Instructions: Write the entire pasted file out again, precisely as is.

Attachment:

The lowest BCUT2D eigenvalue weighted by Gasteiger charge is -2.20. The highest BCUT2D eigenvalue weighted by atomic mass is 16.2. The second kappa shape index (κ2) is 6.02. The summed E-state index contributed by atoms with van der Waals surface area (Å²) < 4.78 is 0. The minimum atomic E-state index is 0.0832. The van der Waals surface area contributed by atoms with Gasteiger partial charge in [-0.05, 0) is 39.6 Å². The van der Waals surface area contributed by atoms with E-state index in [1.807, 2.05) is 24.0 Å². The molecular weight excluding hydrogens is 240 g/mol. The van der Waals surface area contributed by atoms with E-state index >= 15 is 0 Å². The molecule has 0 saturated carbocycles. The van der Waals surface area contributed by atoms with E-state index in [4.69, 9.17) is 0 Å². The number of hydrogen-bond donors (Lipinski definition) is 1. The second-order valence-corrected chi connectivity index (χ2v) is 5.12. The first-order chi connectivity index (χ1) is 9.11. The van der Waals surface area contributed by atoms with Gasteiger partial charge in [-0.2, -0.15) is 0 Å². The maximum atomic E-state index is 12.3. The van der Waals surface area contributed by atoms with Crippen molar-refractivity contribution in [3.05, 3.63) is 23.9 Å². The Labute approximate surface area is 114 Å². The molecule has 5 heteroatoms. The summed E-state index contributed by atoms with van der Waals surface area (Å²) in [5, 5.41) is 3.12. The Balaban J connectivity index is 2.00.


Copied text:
The lowest BCUT2D eigenvalue weighted by Gasteiger charge is -2.20. The highest BCUT2D eigenvalue weighted by atomic mass is 16.2. The second kappa shape index (κ2) is 6.02. The summed E-state index contributed by atoms with van der Waals surface area (Å²) < 4.78 is 0. The minimum atomic E-state index is 0.0832. The van der Waals surface area contributed by atoms with Gasteiger partial charge in [-0.05, 0) is 39.6 Å². The van der Waals surface area contributed by atoms with E-state index in [1.807, 2.05) is 24.0 Å². The molecular weight excluding hydrogens is 240 g/mol. The van der Waals surface area contributed by atoms with E-state index >= 15 is 0 Å². The molecule has 0 saturated carbocycles. The van der Waals surface area contributed by atoms with E-state index in [4.69, 9.17) is 0 Å². The number of hydrogen-bond donors (Lipinski definition) is 1. The second-order valence-corrected chi connectivity index (χ2v) is 5.12. The first-order chi connectivity index (χ1) is 9.11. The van der Waals surface area contributed by atoms with Gasteiger partial charge in [-0.2, -0.15) is 0 Å². The maximum atomic E-state index is 12.3. The van der Waals surface area contributed by atoms with Crippen molar-refractivity contribution in [3.05, 3.63) is 23.9 Å². The Labute approximate surface area is 114 Å². The molecule has 5 heteroatoms. The summed E-state index contributed by atoms with van der Waals surface area (Å²) in [5, 5.41) is 3.12. The Balaban J connectivity index is 2.00.